“Some inexperienced operators gained a lot of ‘seat time’ in a short period,” adds Lewis of the Maintenance Action Team effort. “We had a couple examples of guys who showed up with literally one hour of seat time on a bulldozer, and they were immediately working 60 hours a week pushing dirt. So it was trial by fire, but a great opportunity to gain some real-life experience.”
And with funding tight, work from partners such as the California Coastal Conservancy and Humboldt County Resource Conservation District was critical to keeping grants moving through completion of the project and with continued maintenance for invasive species post-project completion.
“This was a massive team effort,” notes Brendan Leigh, the final project manager for White Slough. “The budget was one whole challenge. We had amazing people like Joel Gerwein and Julia Elkin finding and procuring grants to fund this project. Having buy-in from other refuges to participate in maintenance team projects was a huge cost savings and just an all-around benefit to the project and team.”
Partnerships to Resilience
“Knowing this is a part of making our community more resilient to sea-level rise and all the different forces that climate change might throw at us in terms of storm events, wave over-wash and the whole gamut in the coastal system, it was pretty exciting to be part of,” says Jill Demers, executive director for the Humboldt County Resource Conservation District. “It also provides security for our highway [US 101], the main artery to our connection to the rest of California in Humboldt Bay.”
Funding was made possible due to the state’s Executive Order B-55-18 using a “cap and trade” approach with a goal of carbon neutrality by 2045. The U.S. Geological Survey was brought in to monitor carbon neutrality for the project, including two more years after completion into 2023.
“It provides a huge opportunity for ecosystem restoration across the board,” explains Karen Thorne, a research ecologist with USGS of the “cap and trade” process to secure funding. “Standing something like that up fairly quickly is exciting, because it is leading the country and the world on how to do this.”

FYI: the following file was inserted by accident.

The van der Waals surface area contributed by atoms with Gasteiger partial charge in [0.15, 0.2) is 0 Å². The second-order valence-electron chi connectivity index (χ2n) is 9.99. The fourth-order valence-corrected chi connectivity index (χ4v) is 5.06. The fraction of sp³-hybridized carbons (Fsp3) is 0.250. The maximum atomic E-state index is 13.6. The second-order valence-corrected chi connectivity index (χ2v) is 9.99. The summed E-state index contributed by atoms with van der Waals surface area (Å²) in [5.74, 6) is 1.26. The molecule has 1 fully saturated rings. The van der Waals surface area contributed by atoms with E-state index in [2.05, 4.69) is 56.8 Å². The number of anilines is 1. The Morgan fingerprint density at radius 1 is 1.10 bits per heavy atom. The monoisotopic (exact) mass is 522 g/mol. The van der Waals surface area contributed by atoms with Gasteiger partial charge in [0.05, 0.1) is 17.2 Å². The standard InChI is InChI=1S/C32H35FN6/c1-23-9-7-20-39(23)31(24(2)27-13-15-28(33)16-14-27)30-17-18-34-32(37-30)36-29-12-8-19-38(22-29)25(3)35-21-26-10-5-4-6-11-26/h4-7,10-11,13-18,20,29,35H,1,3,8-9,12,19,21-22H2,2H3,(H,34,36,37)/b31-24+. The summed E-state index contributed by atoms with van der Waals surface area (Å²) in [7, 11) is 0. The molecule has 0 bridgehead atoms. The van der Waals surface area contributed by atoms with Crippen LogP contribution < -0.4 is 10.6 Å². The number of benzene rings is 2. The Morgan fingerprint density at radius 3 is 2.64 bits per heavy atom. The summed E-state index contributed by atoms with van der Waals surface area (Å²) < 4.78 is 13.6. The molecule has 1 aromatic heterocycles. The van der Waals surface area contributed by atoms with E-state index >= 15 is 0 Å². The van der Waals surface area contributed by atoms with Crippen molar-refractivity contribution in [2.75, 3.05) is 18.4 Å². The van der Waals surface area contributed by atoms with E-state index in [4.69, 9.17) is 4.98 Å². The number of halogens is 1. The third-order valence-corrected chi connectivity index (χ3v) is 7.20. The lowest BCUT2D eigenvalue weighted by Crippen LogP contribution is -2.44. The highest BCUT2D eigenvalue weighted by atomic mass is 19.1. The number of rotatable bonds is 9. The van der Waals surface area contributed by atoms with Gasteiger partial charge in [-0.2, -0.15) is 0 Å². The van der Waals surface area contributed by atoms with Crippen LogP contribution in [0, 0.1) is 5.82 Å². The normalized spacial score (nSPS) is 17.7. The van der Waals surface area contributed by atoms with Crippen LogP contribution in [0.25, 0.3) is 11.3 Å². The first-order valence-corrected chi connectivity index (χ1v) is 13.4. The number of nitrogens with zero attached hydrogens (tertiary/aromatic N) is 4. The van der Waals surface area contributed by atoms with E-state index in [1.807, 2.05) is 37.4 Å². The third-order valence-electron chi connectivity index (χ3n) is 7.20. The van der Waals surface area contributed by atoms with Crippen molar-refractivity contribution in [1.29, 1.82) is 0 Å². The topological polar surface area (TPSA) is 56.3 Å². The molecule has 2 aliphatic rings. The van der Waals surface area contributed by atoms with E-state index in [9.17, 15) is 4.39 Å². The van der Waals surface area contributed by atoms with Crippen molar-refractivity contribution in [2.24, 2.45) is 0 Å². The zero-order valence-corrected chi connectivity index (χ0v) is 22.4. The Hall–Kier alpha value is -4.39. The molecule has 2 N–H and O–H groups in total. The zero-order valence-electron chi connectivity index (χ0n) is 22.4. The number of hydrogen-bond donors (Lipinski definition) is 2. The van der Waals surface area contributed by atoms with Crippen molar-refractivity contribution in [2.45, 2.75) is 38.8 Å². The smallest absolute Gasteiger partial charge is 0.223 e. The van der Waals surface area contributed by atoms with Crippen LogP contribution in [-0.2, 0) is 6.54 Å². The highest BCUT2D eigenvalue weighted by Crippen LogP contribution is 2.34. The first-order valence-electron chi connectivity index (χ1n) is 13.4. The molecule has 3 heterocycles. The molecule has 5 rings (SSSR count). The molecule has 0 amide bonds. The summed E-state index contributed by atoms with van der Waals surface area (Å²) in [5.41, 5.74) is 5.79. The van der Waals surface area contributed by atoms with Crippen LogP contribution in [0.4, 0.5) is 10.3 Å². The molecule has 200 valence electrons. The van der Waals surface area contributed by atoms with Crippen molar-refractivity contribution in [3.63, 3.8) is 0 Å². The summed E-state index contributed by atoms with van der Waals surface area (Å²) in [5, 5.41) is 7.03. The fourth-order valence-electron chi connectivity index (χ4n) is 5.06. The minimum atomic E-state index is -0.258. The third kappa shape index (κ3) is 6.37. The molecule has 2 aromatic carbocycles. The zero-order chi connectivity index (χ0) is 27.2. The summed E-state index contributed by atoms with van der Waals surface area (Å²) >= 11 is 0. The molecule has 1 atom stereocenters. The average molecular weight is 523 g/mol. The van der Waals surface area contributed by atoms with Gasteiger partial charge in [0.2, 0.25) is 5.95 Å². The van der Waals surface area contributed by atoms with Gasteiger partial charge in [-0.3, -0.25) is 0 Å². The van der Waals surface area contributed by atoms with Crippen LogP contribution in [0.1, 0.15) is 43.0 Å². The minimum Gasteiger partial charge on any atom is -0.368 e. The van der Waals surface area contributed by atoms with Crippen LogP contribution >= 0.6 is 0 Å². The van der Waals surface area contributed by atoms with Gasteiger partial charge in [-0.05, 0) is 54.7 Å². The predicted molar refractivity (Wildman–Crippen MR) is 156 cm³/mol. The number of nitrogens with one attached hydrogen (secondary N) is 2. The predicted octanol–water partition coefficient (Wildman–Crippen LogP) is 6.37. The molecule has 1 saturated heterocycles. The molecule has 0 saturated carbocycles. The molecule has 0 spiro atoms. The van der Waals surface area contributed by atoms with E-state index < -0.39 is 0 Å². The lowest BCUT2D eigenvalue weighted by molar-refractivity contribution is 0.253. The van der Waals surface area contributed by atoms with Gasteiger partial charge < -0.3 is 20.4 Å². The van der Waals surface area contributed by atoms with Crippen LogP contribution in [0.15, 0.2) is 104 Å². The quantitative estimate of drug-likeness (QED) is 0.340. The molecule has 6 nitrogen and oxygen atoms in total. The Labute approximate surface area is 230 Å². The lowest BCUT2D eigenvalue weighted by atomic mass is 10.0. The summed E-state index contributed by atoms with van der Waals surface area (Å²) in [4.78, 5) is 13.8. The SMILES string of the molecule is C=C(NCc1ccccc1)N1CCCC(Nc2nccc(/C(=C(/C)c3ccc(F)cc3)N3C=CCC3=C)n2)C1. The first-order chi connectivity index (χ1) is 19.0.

According to Jenny Curtis, a research geologist from USGS, this project required monitoring when many projects often do not. “We’ve been trying to call attention to that for decades,” she says. “We need to monitor this so we learn from it.”
Gerwein, the south coast deputy program manager with the California Coastal Conservancy, felt the partnerships aligned well with their mission.
“One of the key parts of our mission is to restore coastal natural resources, work on sea-level-rise adaptation and climate-change adaptation,” adds Gerwein. “Working with our refuge partners is a great way to carry that out. The refuge staff was willing to be innovative with piloting this project.”
With more than 90 percent of salt-marsh habitat gone from Humboldt Bay, this project also was critical to provide the habitat diversity necessary for a variety of species to survive, including migratory birds such as sandpipers, egrets, ducks, geese, gulls and other shorebirds.
“It is revolutionary—one of the first projects of this type on the entire West Coast and to this scale almost anywhere,” notes Leigh. “While it only accomplished 41 acres of much-needed salt-marsh habitat, on a broader scale it provided an example of what it takes to accomplish something like this. That is why documentation is so important, so other entities hoping to undergo similar projects will have all the information going into it that we learned along the way.”
Cashell Villa, project leader at Humboldt Bay National Wildlife Refuge Complex, was pleased to wrap up the project on her watch and knows well the importance of salt-marsh habitat.
“They provide important functions for ecosystems and species, and they also provide a buffer from the ocean as well,” explains Villa. “It’s important to think about what salt marshes do for us. What would happen if a bunch of little salt marshes started popping up around here because we’re restoring them? Could they provide some protection to our communities that are inland? We’re definitely looking at that and how we can build more resiliency for Humboldt Bay. The Bay is going to be severely impacted—especially these very low-lying areas—from sea-level rise in the future, so looking at some of these successful models may be one important step in the right direction on how we as a community can move forward.”